File NLW MS 23949E. - Map of Llareggub,

Identity area

Reference code

NLW MS 23949E.

Title

Map of Llareggub,

Date(s)

  • [1944x1951] / (Creation)

Level of description

File

Extent and medium

1 f. ; 235 x 310 mm.

Encapsulated in melinex at NLW.

Context area

Name of creator

Biographical history

Dylan Thomas (1914-1953), was a renowned poet; he was also an accomplished author of short stories and radio plays, a scriptwriter and broadcaster. – Dylan Marlais Thomas was born on 27 October 1914 at 5 Cwmdonkin Drive, Swansea, the son, of David John (Jack) Thomas, schoolmaster, and Florence (Florrie) Hannah Williams. Although both parents were Welsh-speakers, their families originating from rural Carmarthenshire, English was the language of the home in which Dylan and his elder sister, Nancy Marles, were raised. He was educated at Mrs Hole's Dame School and at Swansea Grammar School, where his father was Senior English Master; and during his schooldays he formed lifelong friendships with, among others, Daniel Jones, Charles Fisher and Mervyn Levy. In 1931 he left school to work as a reporter on the South Wales Daily Post, where he remained until late 1932. – He began writing poetry from an early age, his work first printed in the school magazine. Between 1930 and 1934, he copied his poems into notebooks, eventually compiling four volumes containing over 200 poems, some of which would later appear in print. In May 1933 the poem 'And death shall have no dominion', was published in the New English Weekly, followed in the same year by, 'That sanity be kept' in the Sunday Referee, after which he began corresponding with Pamela Hansford Johnson. He moved to London in 1934, where he lived with Alfred Janes and Mervyn Levy. Selections of his work, entitled 18 Poems (1934), and Twenty-five Poems (1936), established his reputation as a poet among literary circles. A collection of poetry and prose, The Map of Love, appeared in August 1939, and the part-autobiographical short stories, Portrait of the Artist as a Young Dog, followed in 1940. Another volume of poetry, Deaths and Entrances (1946), was published at the end of the war. In addition, two collections of poetry, including some prose, The World I Breathe (1939) and New Poems (1943), were published in America. – Dylan Thomas's first radio broadcast, 'Life and the Modern Poet', was recorded in April 1937. He joined the Strand Film Company as a scriptwriter in 1941 and was increasingly in demand, with his distinctive voice, as a broadcaster, gradually reading more of his own work including the nostalgic programmes 'Reminiscences of Childhood' (1943), 'Quite Early One Morning' (1944), and 'Memories of Christmas' (1945). With the inception of the BBC Third Programme in 1946, he was increasingly called upon – In 1936 Dylan Thomas met Caitlin Macnamara (1913-1994), whom he married in Penzance on 11 July 1937. They had three children: Llewelyn (1939-2000), Aeronwy (1943-2009) and Colm (1949-2012). With little income, the newly married couple stayed with family in Hampshire and Swansea, and rented various properties, including 'Eros' and 'Sea View' in Laugharne. Dylan Thomas spent much of the war in London, whilst the rest of the family lived at Llangain, Carmarthenshire, and New Quay, Cardiganshire. He returned to Wales in 1944 where he wrote some of his most popular works including 'Poem in October' and 'Fern Hill'. A four-month visit to Italy with his family in 1947, recommended by Edith Sitwell, produced 'In Country Sleep'. After the war the Thomas family resided for a time in Oxford, before finally settling, in 1949, at the Boat House in Laugharne, acquired by his patron Margaret Taylor. The return to Laugharne inspired him to write five further poems during the following five years – including 'Do not go gentle into that good night' –all of which were included in his Collected Poems 1934-1952 (1952), awarded the Foyle's poetry prize. – Thomas embarked on his first tour of America, arranged by John Malcolm Brinnin, in February 1950. On the second US tour in 1952 he was accompanied by Caitlin. In May 1953, during his third reading tour, Under Milk Wood was first performed in New York. He returned to the US in October of the same year, by which time the demands of the reading and perfoming tours in the US were evidently taking their toll on his health. He collapsed at the Chelsea Hotel on 5 November, and died in St Vincent's Hospital, New York, on 9 November 1953. His body was returned to Wales by ship, accompanied by his widow Caitlin, and buried at Laugharne on 25 November. The Dylan Thomas Trust was established soon after to administer the income from his estate. A memorial plaque was dedicated to him in Poets' Corner, Westminster Abbey, in 1982.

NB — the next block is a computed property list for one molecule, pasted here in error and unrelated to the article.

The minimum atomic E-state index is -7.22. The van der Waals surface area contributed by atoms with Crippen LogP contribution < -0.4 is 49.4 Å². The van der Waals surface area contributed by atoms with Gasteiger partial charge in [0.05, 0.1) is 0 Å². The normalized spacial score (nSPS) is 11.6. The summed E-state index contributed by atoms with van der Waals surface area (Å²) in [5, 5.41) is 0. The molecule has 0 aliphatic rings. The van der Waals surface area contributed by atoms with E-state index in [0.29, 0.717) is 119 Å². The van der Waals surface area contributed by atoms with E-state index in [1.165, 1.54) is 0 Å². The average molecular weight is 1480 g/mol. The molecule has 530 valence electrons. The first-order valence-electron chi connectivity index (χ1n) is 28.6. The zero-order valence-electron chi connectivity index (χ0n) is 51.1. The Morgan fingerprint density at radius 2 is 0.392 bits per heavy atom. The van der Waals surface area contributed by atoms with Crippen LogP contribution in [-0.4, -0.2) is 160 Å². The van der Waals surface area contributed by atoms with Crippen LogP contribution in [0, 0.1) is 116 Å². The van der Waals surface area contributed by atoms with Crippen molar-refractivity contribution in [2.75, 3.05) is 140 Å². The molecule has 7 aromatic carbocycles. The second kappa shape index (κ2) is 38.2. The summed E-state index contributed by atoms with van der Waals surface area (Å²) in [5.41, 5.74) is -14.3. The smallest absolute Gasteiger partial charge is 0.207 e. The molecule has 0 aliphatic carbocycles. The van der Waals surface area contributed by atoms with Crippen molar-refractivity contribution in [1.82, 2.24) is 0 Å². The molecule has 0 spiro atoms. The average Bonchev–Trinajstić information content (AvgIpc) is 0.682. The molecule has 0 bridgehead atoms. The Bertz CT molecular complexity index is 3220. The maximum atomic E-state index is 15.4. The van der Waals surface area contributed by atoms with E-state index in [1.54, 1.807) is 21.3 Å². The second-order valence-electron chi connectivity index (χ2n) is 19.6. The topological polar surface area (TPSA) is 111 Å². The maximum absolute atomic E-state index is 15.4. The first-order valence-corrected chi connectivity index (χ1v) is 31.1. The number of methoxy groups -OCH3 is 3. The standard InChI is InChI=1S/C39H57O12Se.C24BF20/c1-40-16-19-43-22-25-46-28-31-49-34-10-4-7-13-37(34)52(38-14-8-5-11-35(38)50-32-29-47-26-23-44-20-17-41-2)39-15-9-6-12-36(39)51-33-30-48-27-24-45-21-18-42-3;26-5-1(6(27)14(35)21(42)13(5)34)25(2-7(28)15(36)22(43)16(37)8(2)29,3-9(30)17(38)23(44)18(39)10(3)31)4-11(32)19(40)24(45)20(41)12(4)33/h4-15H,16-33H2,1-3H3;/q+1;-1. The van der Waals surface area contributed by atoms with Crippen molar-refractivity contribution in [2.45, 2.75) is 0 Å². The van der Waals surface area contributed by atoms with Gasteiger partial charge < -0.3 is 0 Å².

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Content and structure area

Scope and content

A two-page schematic sketch map of Llareggub, [1944x1951], drawn in brown ink by Dylan Thomas during the process of composition of his play for voices, Under Milk Wood.
The general topography of the town largely corresponds to the finished play; the map shows features such as Llareggub Hill and Donkey Down, with the homes of various characters and other buildings being identified along Coronation Street, Cockle Street and Donkey Street. On the reverse is an earlier abortive attempt, identifying only Ogmore-Pritchard, Willy Nilly and the Town Hall. The obverse of the map is reproduced in Douglas Cleverdon, The Growth of Milk Wood (London, 1969), pp. 12-13; Dylan Thomas, Under Milk Wood: The definitive edition, ed. by Walford Davies and Ralph Maud (London, 1995), p. 64; and Dylan Thomas, Under Milk Wood: A play for voices, ed. by Walford Davies (London, 2000), p. 64.

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Stained.

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Title based on contents.

Note

Preferred citation: NLW MS 23949E.

Alternative identifier(s)

Virtua system control number

vtls006044772

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Description identifier

Institution identifier

Llyfrgell Genedlaethol Cymru = The National Library of Wales

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  • Text: NLW MS 23949E; $q - Stained.